1

I was replacing a current 4 way switch with some GE Z-Wave switches when I noticed something strange. The dead end switch box has a Romex cable with Red/White/Black/Ground wires. At the next switch box the Romex is Red/Red/Black/Ground. There is continuity between the 3 wires.

What are the possible scenarios here? I have searched and haven't found another switch, I haven't found what would appear to be another load. Could it just be a splice somewhere between the 2 switch boxes?

EDIT:

The main switch box has Load and Line, and a Romex bundle heading to switch box #1.

Switch box #1 has 2 romex going in. 3 of the lines are continuous (measured by meter) from the main switch box. The second Romex that leaves this box is Red/Red/Black/Ground.

Switch Box #2 has 1 romex in. The colors are Red/Black/White/Ground. They are continuous with the 3 wires that are Red/Red/Black/Ground in Switch Box #1.

So the question is Main Box -> Box #1 - > ? (Continuous wires, but change color) -> Box #2

Edit #2:

Switch Box 1

Above is the middle box. You can see in the top middle section of the box the 2 traveler romex bundles comming in. One from the main switch box, and the other from the dead end box. Both romex have red wires that were wire nutted together. They also both had black and what seems to be red, with white paint on it going to the switch.

Edit #3

Main Box

Above is the main box. The black wire was spliced to Line. The red wire was spliced to Load (the light). the top left Romex in the box has continuity to the middle box. It has a red/black/something that appears to be red with white paint.

I don't have a picture of the 3rd box and I'm on travel for work this week. The 3rd box was the dead end and had a simple switch with a 12/3 romex with Red/Black/White(with a black line) that had continuity with one of the middle box's Romex (Red/Black/pink?).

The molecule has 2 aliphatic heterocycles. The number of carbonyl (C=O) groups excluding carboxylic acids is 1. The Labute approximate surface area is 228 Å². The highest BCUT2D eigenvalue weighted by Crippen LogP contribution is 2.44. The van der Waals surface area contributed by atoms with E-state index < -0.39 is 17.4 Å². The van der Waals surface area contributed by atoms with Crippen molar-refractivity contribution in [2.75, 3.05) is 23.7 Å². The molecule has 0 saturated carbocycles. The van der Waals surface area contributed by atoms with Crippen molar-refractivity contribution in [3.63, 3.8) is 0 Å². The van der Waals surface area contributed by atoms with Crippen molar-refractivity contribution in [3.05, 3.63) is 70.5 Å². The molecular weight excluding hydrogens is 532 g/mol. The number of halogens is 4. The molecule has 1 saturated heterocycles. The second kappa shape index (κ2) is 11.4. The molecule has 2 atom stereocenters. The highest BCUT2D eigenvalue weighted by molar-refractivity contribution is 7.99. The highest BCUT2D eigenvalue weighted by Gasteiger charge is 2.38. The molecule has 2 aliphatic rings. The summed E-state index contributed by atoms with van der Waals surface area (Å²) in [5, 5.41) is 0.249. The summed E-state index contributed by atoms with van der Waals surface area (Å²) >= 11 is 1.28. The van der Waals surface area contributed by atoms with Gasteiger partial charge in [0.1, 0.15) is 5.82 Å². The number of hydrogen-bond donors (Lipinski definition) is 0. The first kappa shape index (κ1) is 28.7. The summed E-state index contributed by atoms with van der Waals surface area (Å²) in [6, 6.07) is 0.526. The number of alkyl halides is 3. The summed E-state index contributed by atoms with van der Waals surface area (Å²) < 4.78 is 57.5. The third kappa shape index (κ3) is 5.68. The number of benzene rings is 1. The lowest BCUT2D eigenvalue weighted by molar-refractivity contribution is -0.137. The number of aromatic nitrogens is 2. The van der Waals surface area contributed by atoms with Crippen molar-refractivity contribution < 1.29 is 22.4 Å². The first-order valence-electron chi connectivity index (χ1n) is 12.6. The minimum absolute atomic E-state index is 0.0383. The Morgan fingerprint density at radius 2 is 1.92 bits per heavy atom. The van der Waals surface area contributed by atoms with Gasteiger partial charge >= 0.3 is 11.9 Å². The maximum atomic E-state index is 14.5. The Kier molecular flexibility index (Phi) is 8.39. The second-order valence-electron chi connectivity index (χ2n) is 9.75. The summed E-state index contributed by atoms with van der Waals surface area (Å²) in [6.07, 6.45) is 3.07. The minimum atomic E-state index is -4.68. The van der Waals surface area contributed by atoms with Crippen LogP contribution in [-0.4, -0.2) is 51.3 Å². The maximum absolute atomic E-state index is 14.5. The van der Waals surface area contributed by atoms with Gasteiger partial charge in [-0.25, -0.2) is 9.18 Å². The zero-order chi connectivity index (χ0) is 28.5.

• I will attempt to format my pictures and get them up tonight. – Aram A Mar 25 '18 at 18:22
  • Can you add pics of the insides of the other two boxes? – ThreePhaseEel Mar 27 '18 at 0:37
0

Sometimes, "white" just isn't quite white

It seems like a bit of pink pigment got into the batch of PVC that was used to make the insulation on the white wire in that cable. This sort of thing happens -- cable QC focuses on making sure that the thing is electrically functional and mechanically robust, not on making sure the colors are precisely dialed in. It didn't help that the wiring got a bunch of paint slopped on it, either...

  • Do you think that I am safe to proceed with the assumption that box #2 and box #1 are directly connected and placing 120v on the red traveler and neutral on the white/pink line? – Aram A Mar 27 '18 at 4:12
  • Yes, I would say it's safe to do that. – ThreePhaseEel Mar 27 '18 at 4:39
0

Box that was 'buried' into the wall or a poorly made junction between 2 pieces of different wires.

  • What's the risk of me repurposing the white wire, and red wire in the dead end switch box to carry 120v traveler on red and neutral on white? – Aram A Mar 25 '18 at 16:27
  • None, just label the wires at both ends (but only if you are sure to what cables are or is bettere to 'let discover' the new one that has to put his hands on it). – DDS Mar 25 '18 at 16:32
0

There's no such thing as red-red-black Romex. It could be that someone marked the white wire with shrinkwrap, tape or paint. That is legal and it is legal to remove the wire markings.

I have also heard of people removing the insulation from a wire (just on the last few inches which are accessible) and sliding on insulation of a different color. This is not legal or safe, and condemns the wire. Look very closely at the Romex in question.

  • It's also possible that they used a non-shrink sleeve ("spaghetti tubing") for that job, which I suspect would also be OK, just odd... – ThreePhaseEel Mar 26 '18 at 1:00

Your Answer

By clicking “Post Your Answer”, you agree to our terms of service, privacy policy and cookie policy

Not the answer you're looking for? Browse other questions tagged or ask your own question.